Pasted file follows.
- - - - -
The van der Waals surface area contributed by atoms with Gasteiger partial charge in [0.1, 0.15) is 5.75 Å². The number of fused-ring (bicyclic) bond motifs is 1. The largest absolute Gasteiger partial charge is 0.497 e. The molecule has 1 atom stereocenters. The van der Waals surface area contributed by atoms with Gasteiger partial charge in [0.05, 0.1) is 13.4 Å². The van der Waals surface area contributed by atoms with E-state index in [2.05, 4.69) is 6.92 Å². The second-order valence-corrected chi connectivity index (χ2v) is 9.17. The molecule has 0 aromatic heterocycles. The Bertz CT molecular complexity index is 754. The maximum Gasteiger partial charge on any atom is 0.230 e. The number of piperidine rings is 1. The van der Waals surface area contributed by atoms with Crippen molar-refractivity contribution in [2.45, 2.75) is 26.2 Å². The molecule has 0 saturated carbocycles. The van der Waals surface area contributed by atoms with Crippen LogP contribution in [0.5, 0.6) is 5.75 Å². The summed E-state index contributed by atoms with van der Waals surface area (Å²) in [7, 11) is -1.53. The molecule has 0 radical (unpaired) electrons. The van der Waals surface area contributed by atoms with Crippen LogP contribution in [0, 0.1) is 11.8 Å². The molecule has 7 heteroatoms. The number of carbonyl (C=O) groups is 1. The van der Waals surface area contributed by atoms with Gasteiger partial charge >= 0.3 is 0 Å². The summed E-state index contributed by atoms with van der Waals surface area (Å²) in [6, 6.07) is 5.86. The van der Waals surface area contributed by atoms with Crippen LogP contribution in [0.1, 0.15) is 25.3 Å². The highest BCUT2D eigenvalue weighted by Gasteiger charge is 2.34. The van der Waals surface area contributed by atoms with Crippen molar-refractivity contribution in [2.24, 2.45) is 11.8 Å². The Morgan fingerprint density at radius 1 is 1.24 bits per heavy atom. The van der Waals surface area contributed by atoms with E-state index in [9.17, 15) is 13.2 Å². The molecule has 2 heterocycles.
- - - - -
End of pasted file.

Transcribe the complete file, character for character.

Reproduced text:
The van der Waals surface area contributed by atoms with Gasteiger partial charge in [0.1, 0.15) is 5.75 Å². The number of fused-ring (bicyclic) bond motifs is 1. The largest absolute Gasteiger partial charge is 0.497 e. The molecule has 1 atom stereocenters. The van der Waals surface area contributed by atoms with Gasteiger partial charge in [0.05, 0.1) is 13.4 Å². The van der Waals surface area contributed by atoms with E-state index in [2.05, 4.69) is 6.92 Å². The second-order valence-corrected chi connectivity index (χ2v) is 9.17. The molecule has 0 aromatic heterocycles. The Bertz CT molecular complexity index is 754. The maximum Gasteiger partial charge on any atom is 0.230 e. The number of piperidine rings is 1. The van der Waals surface area contributed by atoms with Crippen molar-refractivity contribution in [2.45, 2.75) is 26.2 Å². The molecule has 0 saturated carbocycles. The van der Waals surface area contributed by atoms with Crippen LogP contribution in [0.5, 0.6) is 5.75 Å². The summed E-state index contributed by atoms with van der Waals surface area (Å²) in [7, 11) is -1.53. The molecule has 0 radical (unpaired) electrons. The van der Waals surface area contributed by atoms with Crippen LogP contribution in [0, 0.1) is 11.8 Å². The molecule has 7 heteroatoms. The number of carbonyl (C=O) groups is 1. The van der Waals surface area contributed by atoms with Gasteiger partial charge >= 0.3 is 0 Å². The summed E-state index contributed by atoms with van der Waals surface area (Å²) in [6, 6.07) is 5.86. The van der Waals surface area contributed by atoms with Crippen LogP contribution in [0.1, 0.15) is 25.3 Å². The highest BCUT2D eigenvalue weighted by Gasteiger charge is 2.34. The van der Waals surface area contributed by atoms with Crippen molar-refractivity contribution in [2.24, 2.45) is 11.8 Å². The Morgan fingerprint density at radius 1 is 1.24 bits per heavy atom. The van der Waals surface area contributed by atoms with E-state index in [9.17, 15) is 13.2 Å². The molecule has 2 heterocycles.